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10 things you should know about Thai culture


Thailand is one of the world’s top tourism destinations, with the Thailand travel industry forming one of the kingdom’s largest economic sectors. Thailand travel statistics reveal that the number of visitors is continually increasing, with the 2018 figure for visitor arrivals exceeding 38 million.

 

 

The country has a tropical climate with three distinct seasons, namely the hot season from March to May, the cool season from November to February and the rainy season from about June to October.

 

Differences in the weather patterns, from the Andaman beaches of the south where Sofitel Krabi Thailand is located, to the mountainous country of the north, make Thailand travel attractive at any time of the year.

 

The country has a population of 69 million, about 95 percent of who are Buddhist, which gives the culture of Thailand a very distinct and cohesive identity.

 

This means that Thai culture is very different to that experienced in any other country, and anyone planning Thailand travel is advised to follow guidelines to ensure the kind of warm and happy welcome that is such a distinctive and memorable aspect of Thailand tourism.

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Thailand reveals a unique world of culture

 

Guests at Sofitel Krabi Phokeethra will find immediately they arrive that the Thai hotel associates are warm and friendly, and that they wish you to enjoy your stay in their country.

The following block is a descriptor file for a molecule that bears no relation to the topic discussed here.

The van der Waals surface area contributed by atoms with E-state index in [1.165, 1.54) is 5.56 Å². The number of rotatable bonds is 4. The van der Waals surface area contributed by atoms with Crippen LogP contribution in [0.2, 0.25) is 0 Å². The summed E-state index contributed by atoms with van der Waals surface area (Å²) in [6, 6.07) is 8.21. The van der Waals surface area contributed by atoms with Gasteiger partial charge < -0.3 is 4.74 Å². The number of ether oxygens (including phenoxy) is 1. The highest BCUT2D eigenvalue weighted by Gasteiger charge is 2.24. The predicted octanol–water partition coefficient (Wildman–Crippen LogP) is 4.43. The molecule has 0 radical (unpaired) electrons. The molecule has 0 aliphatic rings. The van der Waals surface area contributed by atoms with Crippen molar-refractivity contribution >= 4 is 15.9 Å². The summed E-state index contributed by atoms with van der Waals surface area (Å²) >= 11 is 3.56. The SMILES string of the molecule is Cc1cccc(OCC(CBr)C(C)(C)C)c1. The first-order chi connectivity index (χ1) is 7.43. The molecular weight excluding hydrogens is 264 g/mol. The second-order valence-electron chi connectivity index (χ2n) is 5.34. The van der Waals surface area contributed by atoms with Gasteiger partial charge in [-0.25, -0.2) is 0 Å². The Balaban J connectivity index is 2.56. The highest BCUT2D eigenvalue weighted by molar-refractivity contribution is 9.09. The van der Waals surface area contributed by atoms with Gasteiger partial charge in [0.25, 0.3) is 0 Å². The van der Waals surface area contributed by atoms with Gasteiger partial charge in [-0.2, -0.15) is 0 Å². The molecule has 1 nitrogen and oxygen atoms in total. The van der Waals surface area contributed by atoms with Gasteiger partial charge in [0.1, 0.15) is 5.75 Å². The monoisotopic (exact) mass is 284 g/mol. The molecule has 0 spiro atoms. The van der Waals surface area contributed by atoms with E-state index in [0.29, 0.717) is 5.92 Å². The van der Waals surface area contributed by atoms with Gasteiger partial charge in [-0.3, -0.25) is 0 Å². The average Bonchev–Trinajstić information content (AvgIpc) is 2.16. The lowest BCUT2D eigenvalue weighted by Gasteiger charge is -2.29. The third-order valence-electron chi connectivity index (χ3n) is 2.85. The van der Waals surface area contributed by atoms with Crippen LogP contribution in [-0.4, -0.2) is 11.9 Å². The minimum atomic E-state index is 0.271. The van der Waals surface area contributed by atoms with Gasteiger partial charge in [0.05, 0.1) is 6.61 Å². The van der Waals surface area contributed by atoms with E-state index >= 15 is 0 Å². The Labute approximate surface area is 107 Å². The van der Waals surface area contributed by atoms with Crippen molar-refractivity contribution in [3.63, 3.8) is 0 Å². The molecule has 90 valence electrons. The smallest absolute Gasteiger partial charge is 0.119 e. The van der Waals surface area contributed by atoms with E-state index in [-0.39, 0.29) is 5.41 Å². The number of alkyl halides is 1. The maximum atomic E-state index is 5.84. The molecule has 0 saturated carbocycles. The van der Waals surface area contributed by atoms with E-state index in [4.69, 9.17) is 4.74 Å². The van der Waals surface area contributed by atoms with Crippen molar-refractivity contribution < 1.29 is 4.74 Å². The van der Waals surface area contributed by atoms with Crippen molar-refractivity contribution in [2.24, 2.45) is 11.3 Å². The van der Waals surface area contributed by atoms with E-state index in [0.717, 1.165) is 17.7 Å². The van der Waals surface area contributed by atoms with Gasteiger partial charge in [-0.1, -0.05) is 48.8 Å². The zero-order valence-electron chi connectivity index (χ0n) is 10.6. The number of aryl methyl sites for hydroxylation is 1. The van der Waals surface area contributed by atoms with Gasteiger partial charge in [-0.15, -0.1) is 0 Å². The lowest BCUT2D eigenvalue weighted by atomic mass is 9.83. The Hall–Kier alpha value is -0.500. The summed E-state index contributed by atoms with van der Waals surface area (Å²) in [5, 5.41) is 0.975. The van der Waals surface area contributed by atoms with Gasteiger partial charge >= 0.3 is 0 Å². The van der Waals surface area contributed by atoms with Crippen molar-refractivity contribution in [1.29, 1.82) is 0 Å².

This is part of the charm of Thailand travel, for the culture of Thailand has become so renowned throughout the world that many visitors choose the country during holidays for that reason.

 

A Sofitel Krabi Thailand stay will only enhance this impression, for this is a genuine characteristic of the Thai people, no matter which part of the country your Thailand travel adventures take you.

 

Anyone who may be worried about breaking any of the Thai culture rules during their Thailand travel will find that the people are very tolerant, and their natural friendliness overcomes any inadvertent mistakes a visitor may make.

 

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Guests at Sofitel Krabi Phokeethra regularly ask hotel associates about the finer points of Thai culture, and often the reply will be “mai pen rai!” which means, “never mind!” This is always said with a big smile, another distinctive part of the culture of Thailand, because theirs is a beautiful and bounteous nation, and they simply want you to enjoy it without worrying too much.

 

Nonetheless, there are some simple Thai culture rules that are best followed during Thailand travel, and if you are in any doubt about any of them, just ask Sofitel Krabi Thailand staff! Further, the Thailand Tourism Authority website will provide you with plenty of information.

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Family

Family almost always comes first in Thailand, with a much greater emphasis placed on the extended family than it typically is in Western countries. If you’re surprised by the number of siblings a Thai person appears to have it is highly likely many of them are cousins: there’s no word in Thai for cousin and people refer to cousins as their brothers and sisters.